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Forum Post: Work conservation is the solution to the global recession

Posted 8 years ago on May 1, 2012, 6:43 p.m. EST by Misaki (893)
This content is user submitted and not an official statement


Many people are confused about the underlying reasons for the recent economic crisis, which has lead to high unemployment and slow growth in many parts of the world. Some try to blame it on the incompetence or selfishness of some part of society, but the true reason is nothing more than that there are not enough people who are willing to reduce the amount of time they work.

In the United States, people are not likely to accept this explanation without understanding what is wrong with the conventional explanations for the recession. Unemployment is not high because of a lack of education. This can be seen by the large number of college graduates who have to work in unskilled jobs despite student debt which has exceeded $1 trillion in the US. The federal budget deficit is not because the wealthy pay less in taxes than the middle class. According to a report by the Congressional Budget Office[1], 30% of the income of the top 1% goes to federal taxes after including corporate income tax, compared to a national average of 20% of income.

Other people find it reasonable that with the amount of money the federal government spends, there should be no economic problems. In polls by the New York Times and CBS, 67% of the population think the government should do more to help the middle class but only 2% think they pay less than their fair share of federal income taxes. A majority of the population is opposed to government spending to create jobs, and 64% would choose cutting government spending over raising taxes on corporations despite that only 4% think that corporations use savings from tax cuts to hire more workers.

Despite this perception of government inefficiency, no one should expect government agencies to cooperate in reducing their spending because any government employees who are laid off would have difficulty finding work in the current job market. Unemployment must go down before government spending does. Some parts of society suggest increasing subsidies and direct wealth transfers toward the poor and taxing the rich regardless of government inefficiency, but this is not likely to happen. Socialism is viewed positively by 49% of the 18-29 age group but only 13% of the 65+ age group in the US[2].

The final alternative to working less is for communities to become more isolated and less open to world trade. Instead of buying the cheapest product that was manufactured overseas, people could be encouraged to buy from local producers either by choice or through raising trade barriers to make locally made products more competitive on price. Economists generally agree that this would lower the gross domestic product for a country and for the world, but on the other hand it would raise employment precisely because of the inefficiency that would result. The primary argument against doing this is that the same standard of living could be obtained by encouraging people to work less so that work, and jobs, are more evenly distributed in the population.

This leads to the question of why the average work week has not fallen as productivity has increased. The overtime pay system introduced in the United States in 1937 was not designed to cause people to work less than full time, only to be used in combination with a minimum wage to discourage businesses from placing unreasonable demands on their workers. When the minimum wage does not provide for living expenses workers may feel forced to accept overtime work, but even at higher wage rates overtime encourages people to work as much as possible.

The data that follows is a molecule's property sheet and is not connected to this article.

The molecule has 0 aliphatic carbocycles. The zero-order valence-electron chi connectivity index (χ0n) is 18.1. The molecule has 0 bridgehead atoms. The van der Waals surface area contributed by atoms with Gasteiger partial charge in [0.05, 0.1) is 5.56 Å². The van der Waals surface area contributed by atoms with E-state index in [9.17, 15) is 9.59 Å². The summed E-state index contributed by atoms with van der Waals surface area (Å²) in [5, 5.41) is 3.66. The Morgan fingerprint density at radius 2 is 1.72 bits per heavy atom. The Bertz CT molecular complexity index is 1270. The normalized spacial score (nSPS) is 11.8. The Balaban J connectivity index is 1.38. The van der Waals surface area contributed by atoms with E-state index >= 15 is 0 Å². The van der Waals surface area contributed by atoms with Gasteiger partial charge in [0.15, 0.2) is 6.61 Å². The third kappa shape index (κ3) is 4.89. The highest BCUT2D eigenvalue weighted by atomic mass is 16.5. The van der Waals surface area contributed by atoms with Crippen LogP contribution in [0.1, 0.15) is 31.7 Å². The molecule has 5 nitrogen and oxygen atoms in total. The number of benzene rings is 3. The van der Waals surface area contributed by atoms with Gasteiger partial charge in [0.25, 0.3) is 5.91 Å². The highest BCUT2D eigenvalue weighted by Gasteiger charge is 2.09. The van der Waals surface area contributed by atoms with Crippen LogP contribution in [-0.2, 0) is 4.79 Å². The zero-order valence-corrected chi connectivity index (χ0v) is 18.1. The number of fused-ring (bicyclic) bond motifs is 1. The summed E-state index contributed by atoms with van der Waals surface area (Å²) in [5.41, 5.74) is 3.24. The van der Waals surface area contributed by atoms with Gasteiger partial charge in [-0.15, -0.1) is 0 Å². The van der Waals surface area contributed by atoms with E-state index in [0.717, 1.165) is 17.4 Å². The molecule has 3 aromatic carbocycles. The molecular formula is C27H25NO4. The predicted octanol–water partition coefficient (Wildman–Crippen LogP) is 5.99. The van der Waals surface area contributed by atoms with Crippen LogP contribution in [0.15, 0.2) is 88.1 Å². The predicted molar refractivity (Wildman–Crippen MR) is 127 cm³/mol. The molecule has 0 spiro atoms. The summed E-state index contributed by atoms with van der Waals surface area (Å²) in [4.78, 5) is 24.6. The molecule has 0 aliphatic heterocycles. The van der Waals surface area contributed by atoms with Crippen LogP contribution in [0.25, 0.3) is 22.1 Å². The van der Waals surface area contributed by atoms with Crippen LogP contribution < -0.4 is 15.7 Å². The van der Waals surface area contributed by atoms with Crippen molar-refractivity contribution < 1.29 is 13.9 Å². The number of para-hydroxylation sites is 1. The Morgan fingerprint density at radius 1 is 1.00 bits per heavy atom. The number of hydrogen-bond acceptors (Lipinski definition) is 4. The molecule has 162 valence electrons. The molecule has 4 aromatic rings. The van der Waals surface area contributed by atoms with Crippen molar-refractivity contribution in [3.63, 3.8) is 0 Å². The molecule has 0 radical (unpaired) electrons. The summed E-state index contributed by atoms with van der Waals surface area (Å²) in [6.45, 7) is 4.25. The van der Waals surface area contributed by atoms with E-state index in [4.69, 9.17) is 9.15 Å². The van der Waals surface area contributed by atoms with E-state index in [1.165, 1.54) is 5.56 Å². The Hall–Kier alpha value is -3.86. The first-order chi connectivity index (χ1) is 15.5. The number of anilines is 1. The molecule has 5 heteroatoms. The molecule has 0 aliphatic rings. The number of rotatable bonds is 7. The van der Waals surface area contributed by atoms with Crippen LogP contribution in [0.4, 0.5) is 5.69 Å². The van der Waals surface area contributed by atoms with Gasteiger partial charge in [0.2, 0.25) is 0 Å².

The progressive tax system is just as ineffective in reducing in the average work week. Even with marginal tax rates in the top bracket of over 90%, it was understood that tax revenues from working more helped the United States against its enemies in World War II and the Cold War. Since income is calculated on a yearly basis, the tax rate also appears to be 'locally flat' for anyone considering taking a day off work during the week, meaning that there is no clear justification for doing so unless the non-work activity is particularly urgent.

For these reasons, giving an incentive to work less than full time is the quickest and most effective way for society to address the economic problems resulting from the recession in the United States and the rest of the world.

The following is taken from the full proposal.

A third major way to determine employee compensation, in addition to a monthly salary or hourly wages:

The first 20 hours are paid at 1.2 times the normal hourly rate for full-time work.

Work beyond 20 hours in a single week is paid at 0.8 times the normal hourly rate.

Businesses could also choose to use a more complex version, if they had seasonal demand or were based off of projects instead of a constant supply of work. Employees that took time off when they were not needed would accumulate a pool of credits that would increase compensation during the days or weeks that they worked until those credits ran out, allowing a business to more efficiently manage its workforce throughout the year.

Doing this in the United States requires legislative changes to prevent discrimination against employees who take the option to work less as long as they fulfill their responsibilities and to remove overtime pay for workers using this concept. The best protection against exploitation of labor comes from ensuring workers have a wide variety of options available to them if their employer tries to force them into an unwanted work arrangement.

However, the structural unemployment that will result in various regions should also be mentioned. Businesses which sell high-end or luxury products will see lower demand, and if it isn't profitable for them to lower their prices due to continuing demand from the very rich then they will naturally reduce the size of their workforces, leading to unemployment of people in those industries and ripple effects in the local economy. The protests taking place in the United States and other countries may serve as evidence that this structural unemployment in some industries will be justified by the larger number of jobs created in other industries and regions.

But none of this will happen without your help. In a study on ethics, 73% of participants said they would flip a switch to divert a train away from a track where it would kill five people onto another track where it would kill one person, possibly because that person could still reasonably save themselves from the incoming train. However, only 10% of participants said they would cause certain death to one person to save five people on a track from a train, and only 27% said they would do it to save 19 people.[3]

If as a society we decide to support working less as the solution to the global recession, it is completely certain that some people in the short term will be put out of work by the changes in spending patterns that will result. Politicians, and even the economists they depend on for advice, will remain paralyzed in a debate on the proper amount of socialism unless there is sufficient public support for people to be able to work less without discrimination by their employer. Public approval of Congress remains very low and they are widely seen to represent the interests of the rich, but the truth is that until now no one has offered a solution to the economic recession that the entire nation can support.